Eight days ago, the new Bank of England £10 note was released. It’s made of polymer and is the first British banknote to include raised dots for easy identification by the visually impaired. One side features the Queen and a golden Winchester Cathedral with a silver pound sign beneath it and a quill, which changes in colour from purple to orange when the banknote is flexed. The other side depicts Jane Austen with the Pride and Prejudice quote: “I declare after all there is no enjoyment like reading!”. Winchester Cathedral, where Jane Austen is buried, shines through silver on this side and the pound sign is back-to-front in gold.
“Death on the downs” is the second of Simon Brett’s murder mysteries, based in the fictional English village of Fethering and featuring middle-aged amateur sleuths, Carole and Jude. I was pleased to find a copy of it going very cheap in a second-hand bookshop recently.
Neighbours in Fethering, Carole and Jude are similar in age but vastly different in personality and life experience. As with other literary detective duos, the contrast between them is what makes their partnership work.
The story begins when Carole accidentally happens upon human remains. While out for a walk in the countryside one morning, she takes refuge in an old barn when it starts to rain. Inside the barn she accidentally tips over some fertiliser bags and a human bone falls out of one of them. When she gets back to her car she drives into the nearby village of Weldisham and phones the police from a call box to report her find. The police ask her to stay where she is until two of their officers arrive to speak to her and investigate her discovery.
One of the police officers, Detective Sergeant Baylis, takes her to the local pub for a chat. The pub hasn’t yet opened for the day but the manager lets them in. Baylis asks the manager to provide drinks, despite it being out of licensing hours, and tells him to put the cost on his tab, with a wink that makes the manager look distinctly uncomfortable. Ever observant and curious, Carole wonders what sort of a hold Baylis has over the publican.
A little later, when the pub opens up to customers, Baylis leaves and Carole stays there on her own, having been provided with another drink on Baylis’s tab. Sitting in the pub nursing her brandy, Carole observes several local characters who turn up and start chatting to the manager and each other. To her great surprise, one of them mentions the human bones found in the barn. Wondering how her discovery has become known about so quickly, she takes a particular interest in the man who makes the comment. Discussions amongst her fellow customers lead to the suggestion that the bones belong to a girl who went missing from the village some time ago.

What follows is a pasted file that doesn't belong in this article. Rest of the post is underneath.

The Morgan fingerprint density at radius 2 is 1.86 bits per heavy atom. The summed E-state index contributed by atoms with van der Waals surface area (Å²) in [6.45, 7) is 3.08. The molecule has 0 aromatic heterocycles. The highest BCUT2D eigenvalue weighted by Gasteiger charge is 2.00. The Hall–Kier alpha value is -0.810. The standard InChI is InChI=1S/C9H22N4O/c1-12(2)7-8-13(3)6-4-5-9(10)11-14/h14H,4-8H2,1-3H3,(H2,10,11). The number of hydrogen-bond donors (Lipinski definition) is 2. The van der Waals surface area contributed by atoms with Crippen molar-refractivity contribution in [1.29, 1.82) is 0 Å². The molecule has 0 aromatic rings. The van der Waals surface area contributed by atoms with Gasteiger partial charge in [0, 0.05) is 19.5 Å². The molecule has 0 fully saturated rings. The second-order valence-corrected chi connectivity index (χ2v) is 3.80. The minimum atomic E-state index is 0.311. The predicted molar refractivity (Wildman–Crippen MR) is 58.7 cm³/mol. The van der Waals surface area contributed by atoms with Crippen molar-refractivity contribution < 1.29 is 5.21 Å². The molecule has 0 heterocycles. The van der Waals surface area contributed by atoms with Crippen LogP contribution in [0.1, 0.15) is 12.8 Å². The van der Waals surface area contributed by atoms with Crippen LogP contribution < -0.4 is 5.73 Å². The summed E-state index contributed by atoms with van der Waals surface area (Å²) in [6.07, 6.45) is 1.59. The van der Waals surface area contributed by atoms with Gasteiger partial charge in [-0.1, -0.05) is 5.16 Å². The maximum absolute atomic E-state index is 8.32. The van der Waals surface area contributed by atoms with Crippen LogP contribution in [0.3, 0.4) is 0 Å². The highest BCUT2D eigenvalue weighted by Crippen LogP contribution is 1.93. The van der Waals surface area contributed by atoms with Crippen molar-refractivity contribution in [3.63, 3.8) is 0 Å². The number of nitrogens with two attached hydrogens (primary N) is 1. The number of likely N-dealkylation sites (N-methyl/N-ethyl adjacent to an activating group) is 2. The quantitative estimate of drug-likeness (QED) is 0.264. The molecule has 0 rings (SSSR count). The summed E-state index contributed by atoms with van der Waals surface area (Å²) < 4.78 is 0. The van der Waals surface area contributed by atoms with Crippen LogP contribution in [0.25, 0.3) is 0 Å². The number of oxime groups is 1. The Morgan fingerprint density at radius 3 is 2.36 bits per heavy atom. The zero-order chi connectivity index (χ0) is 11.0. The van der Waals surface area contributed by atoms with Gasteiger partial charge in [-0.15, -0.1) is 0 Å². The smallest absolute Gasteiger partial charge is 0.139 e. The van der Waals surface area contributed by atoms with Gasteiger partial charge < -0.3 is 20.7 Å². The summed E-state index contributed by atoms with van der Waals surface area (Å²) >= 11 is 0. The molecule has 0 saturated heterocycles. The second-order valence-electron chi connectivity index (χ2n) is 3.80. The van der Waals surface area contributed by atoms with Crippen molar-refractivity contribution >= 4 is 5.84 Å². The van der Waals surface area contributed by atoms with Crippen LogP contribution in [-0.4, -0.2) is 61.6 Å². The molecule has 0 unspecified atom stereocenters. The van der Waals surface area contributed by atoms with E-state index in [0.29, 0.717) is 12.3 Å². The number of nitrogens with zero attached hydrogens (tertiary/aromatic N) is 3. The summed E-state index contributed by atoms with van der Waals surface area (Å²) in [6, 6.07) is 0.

When Carole gets back home she discusses her experiences with Jude, who by chance knows the girl the customers in the pub were talking about. From then on, Carole and Jude do their utmost to find out more about the mysterious bag of bones, but the more involved they become the more they have to watch their backs. Certain people are not pleased to find Carole asking questions in the village, but she feels she’s getting closer to solving the mystery and refuses to curb her investigating. Meanwhile, Jude is looking into the circumstances surrounding the girl who went missing and beginning to draw disturbing conclusions. When Carole fails to return home after a visit to Weldisham, and her car is found parked outside the pub with the keys on the ground beside it, Jude realises her friend’s life may be in danger.
Although some of the conversations and situations in this book were a bit far-fetched, I found it an easy and entertaining read, and possibly the most enjoyable of the Fethering books I’ve read so far. Having been reading the novels out of chronological order, I’ve now ordered the first in the series from my local library to find out how Carole and Jude started out on their detective partnership. Using my 4Ps rating system, I gave this novel 16/20.